I haven't seen that.

They say this is democratic art, that is to say, the reader is equal to the creator. But this is really subverting what you want from art. You want to be taken over and you want to be-
Shown something.

Exactly. Why be limited by yourself? But they say, "No, it's a collaboration."
I like computer games. I haven't played many. At the Super Mario level I think they're great fun. They're like crosswords because once you've beaten the game, you've solved all its possibilities.

There's nothing left.
Whereas this is not true of any work of art. You can experience it over and over.
And if you come back to it in five years it's a different work, it's a different thing.
There's a different thing between a puzzle and a book. These are just very clever puzzles and they are very enjoyable and they require certain skills which are quite clever, useful to develop. Sometimes they make you use your mind in very interesting ways because it requires natural steps. You have to think in ways you wouldn't expect in order to find the solution. But it's just a game.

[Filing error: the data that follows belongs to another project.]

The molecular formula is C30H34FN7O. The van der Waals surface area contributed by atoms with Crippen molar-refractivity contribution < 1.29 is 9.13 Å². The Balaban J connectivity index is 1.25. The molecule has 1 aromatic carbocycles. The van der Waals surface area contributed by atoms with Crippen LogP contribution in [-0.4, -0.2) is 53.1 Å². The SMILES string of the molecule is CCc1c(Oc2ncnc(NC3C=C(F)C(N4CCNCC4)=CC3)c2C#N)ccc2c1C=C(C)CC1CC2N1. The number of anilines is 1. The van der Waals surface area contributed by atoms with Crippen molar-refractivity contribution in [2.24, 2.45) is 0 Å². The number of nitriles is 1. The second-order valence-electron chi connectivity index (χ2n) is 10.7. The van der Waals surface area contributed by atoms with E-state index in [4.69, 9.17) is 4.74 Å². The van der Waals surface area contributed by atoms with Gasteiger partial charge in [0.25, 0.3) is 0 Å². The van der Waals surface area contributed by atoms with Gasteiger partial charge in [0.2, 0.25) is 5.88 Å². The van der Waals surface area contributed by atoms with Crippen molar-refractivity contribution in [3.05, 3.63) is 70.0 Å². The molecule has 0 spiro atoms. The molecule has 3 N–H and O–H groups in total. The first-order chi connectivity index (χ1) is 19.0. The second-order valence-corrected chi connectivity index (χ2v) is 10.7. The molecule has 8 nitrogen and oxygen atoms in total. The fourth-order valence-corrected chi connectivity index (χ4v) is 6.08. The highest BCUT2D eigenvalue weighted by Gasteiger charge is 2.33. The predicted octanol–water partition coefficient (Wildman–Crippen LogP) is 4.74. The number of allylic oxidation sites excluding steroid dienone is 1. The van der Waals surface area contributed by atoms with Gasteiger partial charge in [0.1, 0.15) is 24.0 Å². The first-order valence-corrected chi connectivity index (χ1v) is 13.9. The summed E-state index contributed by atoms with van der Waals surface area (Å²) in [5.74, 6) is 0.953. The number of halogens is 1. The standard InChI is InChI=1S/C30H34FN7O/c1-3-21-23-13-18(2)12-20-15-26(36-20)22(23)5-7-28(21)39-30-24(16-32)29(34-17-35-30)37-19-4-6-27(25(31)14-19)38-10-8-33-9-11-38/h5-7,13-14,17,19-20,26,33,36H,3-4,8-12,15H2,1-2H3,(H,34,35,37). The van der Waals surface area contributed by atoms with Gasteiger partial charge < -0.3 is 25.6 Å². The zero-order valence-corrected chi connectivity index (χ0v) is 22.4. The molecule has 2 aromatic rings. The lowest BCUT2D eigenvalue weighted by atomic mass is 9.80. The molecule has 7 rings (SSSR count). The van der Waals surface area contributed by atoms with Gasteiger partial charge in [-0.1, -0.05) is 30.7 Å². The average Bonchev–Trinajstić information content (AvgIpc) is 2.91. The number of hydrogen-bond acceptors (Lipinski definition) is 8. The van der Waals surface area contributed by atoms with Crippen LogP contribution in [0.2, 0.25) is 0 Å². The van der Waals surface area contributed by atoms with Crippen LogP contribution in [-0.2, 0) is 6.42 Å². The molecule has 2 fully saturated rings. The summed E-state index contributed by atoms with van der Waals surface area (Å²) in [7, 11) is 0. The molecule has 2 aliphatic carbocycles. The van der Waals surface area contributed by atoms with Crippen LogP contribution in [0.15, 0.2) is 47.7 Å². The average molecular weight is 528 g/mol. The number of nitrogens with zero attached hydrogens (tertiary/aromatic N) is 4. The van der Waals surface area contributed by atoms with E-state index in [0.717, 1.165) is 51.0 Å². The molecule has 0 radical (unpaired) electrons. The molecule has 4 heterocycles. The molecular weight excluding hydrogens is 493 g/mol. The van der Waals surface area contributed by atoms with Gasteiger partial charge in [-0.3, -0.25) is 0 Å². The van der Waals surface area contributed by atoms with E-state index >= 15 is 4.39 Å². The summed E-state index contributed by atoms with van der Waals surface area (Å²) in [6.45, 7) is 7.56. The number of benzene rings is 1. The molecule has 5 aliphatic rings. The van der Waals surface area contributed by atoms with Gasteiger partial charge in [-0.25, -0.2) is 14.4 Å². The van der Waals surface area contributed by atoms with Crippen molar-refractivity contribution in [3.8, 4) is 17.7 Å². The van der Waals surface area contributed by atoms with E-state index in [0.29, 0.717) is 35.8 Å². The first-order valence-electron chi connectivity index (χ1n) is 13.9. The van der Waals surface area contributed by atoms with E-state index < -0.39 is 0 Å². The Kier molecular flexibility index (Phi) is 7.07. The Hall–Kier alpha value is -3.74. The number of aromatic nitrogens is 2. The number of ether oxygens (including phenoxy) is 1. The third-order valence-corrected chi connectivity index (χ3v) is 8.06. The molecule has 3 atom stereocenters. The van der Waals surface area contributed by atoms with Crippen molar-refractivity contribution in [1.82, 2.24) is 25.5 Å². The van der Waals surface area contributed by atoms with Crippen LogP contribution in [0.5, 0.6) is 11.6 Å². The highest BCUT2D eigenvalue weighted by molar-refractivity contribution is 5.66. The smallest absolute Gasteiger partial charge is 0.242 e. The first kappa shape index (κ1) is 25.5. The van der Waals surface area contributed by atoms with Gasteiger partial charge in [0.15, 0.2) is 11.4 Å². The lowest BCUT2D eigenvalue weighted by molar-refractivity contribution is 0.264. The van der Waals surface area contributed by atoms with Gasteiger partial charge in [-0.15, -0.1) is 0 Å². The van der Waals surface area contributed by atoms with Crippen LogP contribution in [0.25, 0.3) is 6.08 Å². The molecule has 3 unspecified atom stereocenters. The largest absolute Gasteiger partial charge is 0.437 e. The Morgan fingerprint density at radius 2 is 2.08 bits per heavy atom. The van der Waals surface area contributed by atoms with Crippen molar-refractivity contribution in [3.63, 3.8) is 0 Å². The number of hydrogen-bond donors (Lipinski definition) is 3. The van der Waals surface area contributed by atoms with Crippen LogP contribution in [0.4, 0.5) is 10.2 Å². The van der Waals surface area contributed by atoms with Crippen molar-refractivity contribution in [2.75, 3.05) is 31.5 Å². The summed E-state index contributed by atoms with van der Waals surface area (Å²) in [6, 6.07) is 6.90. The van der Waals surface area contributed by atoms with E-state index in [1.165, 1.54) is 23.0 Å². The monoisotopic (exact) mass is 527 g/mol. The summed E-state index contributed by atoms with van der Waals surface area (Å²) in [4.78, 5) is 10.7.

You would say, then, that a game designer could never be an artist?
Never say never. Somebody could turn up who would be a genius. But if one thinks about non-computer games, there are many which people say have the beauty of an art form. People say that about cricket, people say about every game.
But actually, they're not art. You can have great artists playing games. You can think about a great sports figure as being equivalent to an artist. I could see that there could be an artist of a games player, a kind of Michael Jordan of the Nintendo.

They have those competitions internationally.
In the end, a work of art is something which comes out of somebody's imagination and takes a final form. It's offered and is then completed by the reader or the viewer or whoever it may be. Anything else is not what I would recognize as a work of art.